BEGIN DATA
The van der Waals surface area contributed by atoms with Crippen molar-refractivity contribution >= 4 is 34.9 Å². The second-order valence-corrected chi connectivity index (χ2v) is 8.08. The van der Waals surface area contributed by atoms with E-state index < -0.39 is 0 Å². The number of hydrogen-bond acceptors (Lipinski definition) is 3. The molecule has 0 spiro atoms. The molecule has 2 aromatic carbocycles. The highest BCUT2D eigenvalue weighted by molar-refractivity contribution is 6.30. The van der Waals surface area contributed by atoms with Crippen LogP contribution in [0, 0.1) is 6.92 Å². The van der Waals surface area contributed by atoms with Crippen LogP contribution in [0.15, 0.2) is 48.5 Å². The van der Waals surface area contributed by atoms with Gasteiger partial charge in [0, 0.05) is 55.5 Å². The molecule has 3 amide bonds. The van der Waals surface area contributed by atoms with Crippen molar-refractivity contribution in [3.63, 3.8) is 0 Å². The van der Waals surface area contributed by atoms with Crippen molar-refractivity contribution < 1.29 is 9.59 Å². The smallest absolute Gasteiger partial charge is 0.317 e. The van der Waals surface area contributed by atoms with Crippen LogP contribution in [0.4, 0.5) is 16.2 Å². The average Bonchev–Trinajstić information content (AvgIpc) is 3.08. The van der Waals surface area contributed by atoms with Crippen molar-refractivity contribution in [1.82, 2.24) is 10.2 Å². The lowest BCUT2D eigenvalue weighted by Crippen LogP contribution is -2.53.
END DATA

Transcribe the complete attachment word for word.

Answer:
The van der Waals surface area contributed by atoms with Crippen molar-refractivity contribution >= 4 is 34.9 Å². The second-order valence-corrected chi connectivity index (χ2v) is 8.08. The van der Waals surface area contributed by atoms with E-state index < -0.39 is 0 Å². The number of hydrogen-bond acceptors (Lipinski definition) is 3. The molecule has 0 spiro atoms. The molecule has 2 aromatic carbocycles. The highest BCUT2D eigenvalue weighted by molar-refractivity contribution is 6.30. The van der Waals surface area contributed by atoms with Crippen LogP contribution in [0, 0.1) is 6.92 Å². The van der Waals surface area contributed by atoms with Crippen LogP contribution in [0.15, 0.2) is 48.5 Å². The van der Waals surface area contributed by atoms with Gasteiger partial charge in [0, 0.05) is 55.5 Å². The molecule has 3 amide bonds. The van der Waals surface area contributed by atoms with Crippen molar-refractivity contribution in [3.63, 3.8) is 0 Å². The van der Waals surface area contributed by atoms with Crippen molar-refractivity contribution < 1.29 is 9.59 Å². The smallest absolute Gasteiger partial charge is 0.317 e. The van der Waals surface area contributed by atoms with Crippen LogP contribution in [0.4, 0.5) is 16.2 Å². The average Bonchev–Trinajstić information content (AvgIpc) is 3.08. The van der Waals surface area contributed by atoms with Crippen molar-refractivity contribution in [1.82, 2.24) is 10.2 Å². The lowest BCUT2D eigenvalue weighted by Crippen LogP contribution is -2.53.